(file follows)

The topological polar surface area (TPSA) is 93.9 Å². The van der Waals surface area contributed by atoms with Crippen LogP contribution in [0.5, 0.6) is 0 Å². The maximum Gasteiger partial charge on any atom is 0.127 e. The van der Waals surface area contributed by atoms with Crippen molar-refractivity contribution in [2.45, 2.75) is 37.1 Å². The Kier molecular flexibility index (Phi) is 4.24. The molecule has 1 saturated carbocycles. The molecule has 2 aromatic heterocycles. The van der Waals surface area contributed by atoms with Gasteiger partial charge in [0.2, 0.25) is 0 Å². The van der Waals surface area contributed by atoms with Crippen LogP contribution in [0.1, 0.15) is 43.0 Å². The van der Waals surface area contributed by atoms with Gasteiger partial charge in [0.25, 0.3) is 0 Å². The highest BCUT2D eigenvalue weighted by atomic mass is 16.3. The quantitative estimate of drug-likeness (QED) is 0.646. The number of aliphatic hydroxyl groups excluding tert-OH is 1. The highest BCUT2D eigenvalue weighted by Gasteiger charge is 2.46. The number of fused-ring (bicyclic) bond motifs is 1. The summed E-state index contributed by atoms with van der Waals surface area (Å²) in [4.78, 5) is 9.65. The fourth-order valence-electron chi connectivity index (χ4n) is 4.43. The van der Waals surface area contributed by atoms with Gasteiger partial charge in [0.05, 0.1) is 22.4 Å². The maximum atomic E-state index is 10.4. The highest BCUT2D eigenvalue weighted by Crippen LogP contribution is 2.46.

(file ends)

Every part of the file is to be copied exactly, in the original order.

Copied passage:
The topological polar surface area (TPSA) is 93.9 Å². The van der Waals surface area contributed by atoms with Crippen LogP contribution in [0.5, 0.6) is 0 Å². The maximum Gasteiger partial charge on any atom is 0.127 e. The van der Waals surface area contributed by atoms with Crippen molar-refractivity contribution in [2.45, 2.75) is 37.1 Å². The Kier molecular flexibility index (Phi) is 4.24. The molecule has 1 saturated carbocycles. The molecule has 2 aromatic heterocycles. The van der Waals surface area contributed by atoms with Gasteiger partial charge in [0.2, 0.25) is 0 Å². The van der Waals surface area contributed by atoms with Crippen LogP contribution in [0.1, 0.15) is 43.0 Å². The van der Waals surface area contributed by atoms with Gasteiger partial charge in [0.25, 0.3) is 0 Å². The highest BCUT2D eigenvalue weighted by atomic mass is 16.3. The quantitative estimate of drug-likeness (QED) is 0.646. The number of aliphatic hydroxyl groups excluding tert-OH is 1. The highest BCUT2D eigenvalue weighted by Gasteiger charge is 2.46. The number of fused-ring (bicyclic) bond motifs is 1. The summed E-state index contributed by atoms with van der Waals surface area (Å²) in [4.78, 5) is 9.65. The fourth-order valence-electron chi connectivity index (χ4n) is 4.43. The van der Waals surface area contributed by atoms with Gasteiger partial charge in [0.05, 0.1) is 22.4 Å². The maximum atomic E-state index is 10.4. The highest BCUT2D eigenvalue weighted by Crippen LogP contribution is 2.46.